Rutan’s new amphibious SkiGull tests the water

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Joa Harrison maneuvers his boat with Tonya and Burt Rutan to cross the path of Glen Smith in SkiGull to produce waves for water taxi testing.

HAYDEN — After two years evolving and building his 47th unique aircraft, SkiGull, Burt Rutan towed it to Bob Williams’ beach next to Honeysuckle on Hayden Lake Sunday for a series of water taxi tests that were conducted Sunday evening and Monday.

Arriving without its wings, SkiGull was launched much like a boat. Its unique trailer components consist of wheels mounted to fiberglass snug-fit sleeves that slide onto the back of the SkiGull’s two buoyant sponsons which act much like outriggers on a Hawaiian canoe. A similarly snug-fit fiberglass sleeve with an integral trailer hitch is installed on the nose and all three trailer components are ratchet webbed together using the rigidity of the aircraft as a frame.

Once launched, the wingless bird was led around the Honeysuckle docks to Williams’s beach and the wings were attached. By that time it was late in the day on Sunday and only slow speed tests were planned. Rutan briefed test seaplane pilot Glen Smith about the maneuvers to be conducted, and with the plane's nose pointed toward the lake midway between the two docks, Smith started the Rotax 912 iS engine and SkiGull immediately glided forward.

Tight turns showed a responsive water rudder and Smith turned out into the lake and increased speed beyond the four-knot idle taxi speed. Testing up to eight knots was done before it got too dark to proceed. While the yaw stability in the water was good, the pitch angle was too low. It was immediately apparent that this deficiency was large enough to require some significant modifications to the hydrodynamic components.

SkiGull was beached for the night and Rutan’s crew returned around 1 p.m. on Monday. Testing was done with some minor changes, clearly not enough to solve the problem but just to allow limited testing at higher taxi speeds.

Out on the lake with Joa Harrison at the helm of the boat — carrying Burt, Tonya, Brent Regan and Mike Kincaid plus Greg Delavan piloting his Boston Whaler with videographer Scott B, seaplane instructor Hunter Horvath and photographer Mike Satren — Smith began to apply more power. The Monday morning changes did allow taxi tests around 18 knots and crossing the chase boat wake. However, the low nose attitude produced vision-obscuring spray over the windshield. Further data was gathered to support the design of the needed hydrodynamic modifications to correct the nose-low attitude.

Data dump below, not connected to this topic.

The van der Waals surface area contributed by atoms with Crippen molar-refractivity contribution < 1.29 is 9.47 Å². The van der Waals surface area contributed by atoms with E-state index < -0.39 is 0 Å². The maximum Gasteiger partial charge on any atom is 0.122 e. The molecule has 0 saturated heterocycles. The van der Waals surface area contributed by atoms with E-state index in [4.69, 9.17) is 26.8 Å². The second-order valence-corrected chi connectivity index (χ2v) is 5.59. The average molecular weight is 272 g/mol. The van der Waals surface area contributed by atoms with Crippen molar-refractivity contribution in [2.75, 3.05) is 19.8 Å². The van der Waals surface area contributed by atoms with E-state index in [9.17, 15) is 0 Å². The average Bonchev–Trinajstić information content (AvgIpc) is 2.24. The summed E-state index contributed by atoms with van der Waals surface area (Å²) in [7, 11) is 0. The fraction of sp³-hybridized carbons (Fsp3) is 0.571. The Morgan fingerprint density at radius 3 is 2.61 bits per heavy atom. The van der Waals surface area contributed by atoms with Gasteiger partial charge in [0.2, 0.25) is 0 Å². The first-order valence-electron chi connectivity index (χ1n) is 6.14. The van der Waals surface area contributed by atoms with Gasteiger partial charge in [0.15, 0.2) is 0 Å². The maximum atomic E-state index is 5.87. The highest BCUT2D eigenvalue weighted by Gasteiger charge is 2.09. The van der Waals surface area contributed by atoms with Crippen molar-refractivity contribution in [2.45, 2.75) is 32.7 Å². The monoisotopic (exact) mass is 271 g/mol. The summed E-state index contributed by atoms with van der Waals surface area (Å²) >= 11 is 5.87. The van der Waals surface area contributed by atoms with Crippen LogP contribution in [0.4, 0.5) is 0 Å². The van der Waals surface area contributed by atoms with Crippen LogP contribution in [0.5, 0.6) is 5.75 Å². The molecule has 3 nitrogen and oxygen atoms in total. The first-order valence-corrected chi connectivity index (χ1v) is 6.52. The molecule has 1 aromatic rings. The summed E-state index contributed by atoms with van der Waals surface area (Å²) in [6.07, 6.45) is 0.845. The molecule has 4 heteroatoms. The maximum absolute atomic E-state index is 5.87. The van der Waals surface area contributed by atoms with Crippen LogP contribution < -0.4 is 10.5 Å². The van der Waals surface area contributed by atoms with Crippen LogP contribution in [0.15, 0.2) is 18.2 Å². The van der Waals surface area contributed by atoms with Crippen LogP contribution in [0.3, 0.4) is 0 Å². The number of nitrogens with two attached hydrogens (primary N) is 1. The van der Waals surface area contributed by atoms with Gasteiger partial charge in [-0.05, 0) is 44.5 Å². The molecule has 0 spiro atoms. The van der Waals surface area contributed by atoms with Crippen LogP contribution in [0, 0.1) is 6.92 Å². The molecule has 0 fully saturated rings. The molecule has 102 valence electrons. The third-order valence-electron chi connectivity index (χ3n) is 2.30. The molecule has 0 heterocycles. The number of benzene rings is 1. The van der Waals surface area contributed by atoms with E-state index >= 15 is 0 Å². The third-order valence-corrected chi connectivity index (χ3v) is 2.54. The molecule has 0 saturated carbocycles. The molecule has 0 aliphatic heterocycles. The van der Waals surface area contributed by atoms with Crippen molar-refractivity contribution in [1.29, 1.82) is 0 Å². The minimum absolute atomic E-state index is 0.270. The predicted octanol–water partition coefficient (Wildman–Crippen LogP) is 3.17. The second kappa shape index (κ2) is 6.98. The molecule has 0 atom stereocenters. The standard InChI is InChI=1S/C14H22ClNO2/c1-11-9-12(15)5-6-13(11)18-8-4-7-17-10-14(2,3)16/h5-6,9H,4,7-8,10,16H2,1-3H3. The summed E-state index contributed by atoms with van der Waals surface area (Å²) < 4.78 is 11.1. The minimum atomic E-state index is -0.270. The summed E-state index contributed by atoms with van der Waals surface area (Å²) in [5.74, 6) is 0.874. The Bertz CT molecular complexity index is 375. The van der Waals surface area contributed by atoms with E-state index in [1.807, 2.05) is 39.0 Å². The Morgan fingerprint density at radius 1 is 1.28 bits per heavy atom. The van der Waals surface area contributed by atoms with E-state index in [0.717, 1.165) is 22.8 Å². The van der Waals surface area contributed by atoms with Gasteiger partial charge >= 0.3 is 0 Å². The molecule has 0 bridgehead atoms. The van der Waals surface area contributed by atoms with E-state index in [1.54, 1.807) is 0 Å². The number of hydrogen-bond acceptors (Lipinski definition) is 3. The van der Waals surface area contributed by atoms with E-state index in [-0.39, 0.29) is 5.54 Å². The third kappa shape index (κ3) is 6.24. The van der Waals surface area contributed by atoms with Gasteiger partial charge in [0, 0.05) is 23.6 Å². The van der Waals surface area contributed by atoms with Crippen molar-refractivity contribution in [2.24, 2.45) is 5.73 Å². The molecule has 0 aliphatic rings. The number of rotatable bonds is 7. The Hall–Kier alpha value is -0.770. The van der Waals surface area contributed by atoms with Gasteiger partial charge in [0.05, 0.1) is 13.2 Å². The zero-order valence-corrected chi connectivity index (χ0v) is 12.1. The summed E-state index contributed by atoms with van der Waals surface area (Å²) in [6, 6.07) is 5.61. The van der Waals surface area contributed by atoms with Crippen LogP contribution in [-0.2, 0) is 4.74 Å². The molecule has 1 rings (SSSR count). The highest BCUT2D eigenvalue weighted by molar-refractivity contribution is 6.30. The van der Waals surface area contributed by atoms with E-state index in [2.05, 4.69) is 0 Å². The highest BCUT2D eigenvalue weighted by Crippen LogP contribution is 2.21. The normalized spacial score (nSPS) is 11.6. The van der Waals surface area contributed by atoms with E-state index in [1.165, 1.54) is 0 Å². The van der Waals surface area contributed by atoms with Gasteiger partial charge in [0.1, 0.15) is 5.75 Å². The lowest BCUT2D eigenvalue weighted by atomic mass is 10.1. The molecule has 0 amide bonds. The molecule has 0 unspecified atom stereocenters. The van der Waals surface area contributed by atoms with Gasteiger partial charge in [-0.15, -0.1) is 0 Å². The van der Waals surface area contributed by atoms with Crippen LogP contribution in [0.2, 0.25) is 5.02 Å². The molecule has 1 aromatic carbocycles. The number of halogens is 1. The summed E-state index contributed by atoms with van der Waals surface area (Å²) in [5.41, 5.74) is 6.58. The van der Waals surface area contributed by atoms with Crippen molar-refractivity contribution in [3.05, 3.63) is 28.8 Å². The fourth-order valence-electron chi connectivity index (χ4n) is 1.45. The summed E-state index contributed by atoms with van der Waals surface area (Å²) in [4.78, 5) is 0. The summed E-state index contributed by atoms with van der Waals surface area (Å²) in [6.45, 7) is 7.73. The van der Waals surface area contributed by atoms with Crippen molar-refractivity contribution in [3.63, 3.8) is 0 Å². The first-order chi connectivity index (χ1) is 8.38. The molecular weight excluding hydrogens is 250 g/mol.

The SkiGull design is different than other seaplanes, in that most of the water takeoff run is done with the aircraft supported above the water on flexible water skis. The flexible skis are intended to provide shock absorption to allow it to operate on rougher water than conventional seaplanes. Before the skis can be extended, the long hull and low speed prevents pitch angle changes. The planned modifications are now aimed at forcing the nose higher for low speed taxi.

Back on Williams’ beach, the wings were folded back for trailer transport as informal debriefing began.

Rutan knows that SkiGull will need the modifications to make its water operations acceptable but is in no hurry since he now has all winter to work on SkiGull in his newly acquired hangar at Coeur d’Alene Airport/Pappy Boyington Field. After completing the development, he plans to publish a report detailing the process in order to help other seaplane designers who might also be seeking solutions for operating on rough water.

Taxiing and flying SkiGull off the hard-surface runways at KCOE is planned this fall and winter as weather and conditions permit.

Already Rutan’s crew of engineers, Regan, Harrison, Dale Martin of Lewiston, plus the input of experienced seaplane pilots, Smith, Horvath, Kincaid, Dr. Loel Fenwick of Cavanaugh Bay on Priest Lake and Dr. Rich Sugden of Jackson, Wyoming, and with fabrication suggestions by master artisans Dan Woodward and Trevor Budge will all be taken into account as the water taxi issues are resolved.

This team of multi-talented individuals plans to work together to develop and solve the water-handling issues. This methodical approach is old-hat to Rutan, who has developed 46 other new-type aircraft since 1968, and is delighted to find a local crew with so much experience and expertise.

“I was delighted with the low speed maneuverability and how easy it was to launch and recover the SkiGull. The engine started easily and ran smoothly on the Swift aviation fuel and all other systems performed as expected. As for improving the pitch trim, we have several options that we are evaluating. Overall I am very pleased with the results of our testing so far,” Rutan said.

Seaplane test pilot Glen Smith confers with SkiGull designer/builder Burt Rutan before water taxi tests on Hayden Lake.


Glen Smith accelerates SkiGull on a series of water taxi tests.

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